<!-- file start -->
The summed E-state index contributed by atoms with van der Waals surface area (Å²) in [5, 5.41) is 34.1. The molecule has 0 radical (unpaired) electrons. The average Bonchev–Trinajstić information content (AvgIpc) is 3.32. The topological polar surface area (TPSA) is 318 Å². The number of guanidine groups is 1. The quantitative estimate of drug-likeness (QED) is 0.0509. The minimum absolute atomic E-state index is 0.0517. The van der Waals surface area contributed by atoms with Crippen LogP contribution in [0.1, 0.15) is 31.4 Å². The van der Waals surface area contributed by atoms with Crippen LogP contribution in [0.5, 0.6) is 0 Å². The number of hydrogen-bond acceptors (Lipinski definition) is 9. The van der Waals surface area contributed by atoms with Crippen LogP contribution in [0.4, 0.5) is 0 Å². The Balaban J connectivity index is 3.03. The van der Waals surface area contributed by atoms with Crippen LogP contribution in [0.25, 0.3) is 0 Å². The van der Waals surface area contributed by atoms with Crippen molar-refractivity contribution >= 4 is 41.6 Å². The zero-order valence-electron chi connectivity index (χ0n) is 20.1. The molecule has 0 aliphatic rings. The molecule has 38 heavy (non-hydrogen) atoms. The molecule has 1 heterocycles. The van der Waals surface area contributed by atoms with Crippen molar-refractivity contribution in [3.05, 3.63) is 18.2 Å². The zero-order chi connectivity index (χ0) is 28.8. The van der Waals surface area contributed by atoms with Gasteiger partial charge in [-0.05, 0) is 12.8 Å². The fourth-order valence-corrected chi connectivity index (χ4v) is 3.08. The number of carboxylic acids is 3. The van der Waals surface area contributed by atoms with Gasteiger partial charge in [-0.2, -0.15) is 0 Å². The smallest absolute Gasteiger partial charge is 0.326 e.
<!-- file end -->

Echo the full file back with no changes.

The summed E-state index contributed by atoms with van der Waals surface area (Å²) in [5, 5.41) is 34.1. The molecule has 0 radical (unpaired) electrons. The average Bonchev–Trinajstić information content (AvgIpc) is 3.32. The topological polar surface area (TPSA) is 318 Å². The number of guanidine groups is 1. The quantitative estimate of drug-likeness (QED) is 0.0509. The minimum absolute atomic E-state index is 0.0517. The van der Waals surface area contributed by atoms with Crippen LogP contribution in [0.1, 0.15) is 31.4 Å². The van der Waals surface area contributed by atoms with Crippen LogP contribution in [0.5, 0.6) is 0 Å². The number of hydrogen-bond acceptors (Lipinski definition) is 9. The van der Waals surface area contributed by atoms with Crippen LogP contribution in [0.4, 0.5) is 0 Å². The Balaban J connectivity index is 3.03. The van der Waals surface area contributed by atoms with Crippen LogP contribution in [0.25, 0.3) is 0 Å². The van der Waals surface area contributed by atoms with Crippen molar-refractivity contribution >= 4 is 41.6 Å². The zero-order valence-electron chi connectivity index (χ0n) is 20.1. The molecule has 0 aliphatic rings. The molecule has 38 heavy (non-hydrogen) atoms. The molecule has 1 heterocycles. The van der Waals surface area contributed by atoms with Crippen molar-refractivity contribution in [3.05, 3.63) is 18.2 Å². The zero-order chi connectivity index (χ0) is 28.8. The van der Waals surface area contributed by atoms with Gasteiger partial charge in [-0.05, 0) is 12.8 Å². The fourth-order valence-corrected chi connectivity index (χ4v) is 3.08. The number of carboxylic acids is 3. The van der Waals surface area contributed by atoms with Gasteiger partial charge in [-0.2, -0.15) is 0 Å². The smallest absolute Gasteiger partial charge is 0.326 e.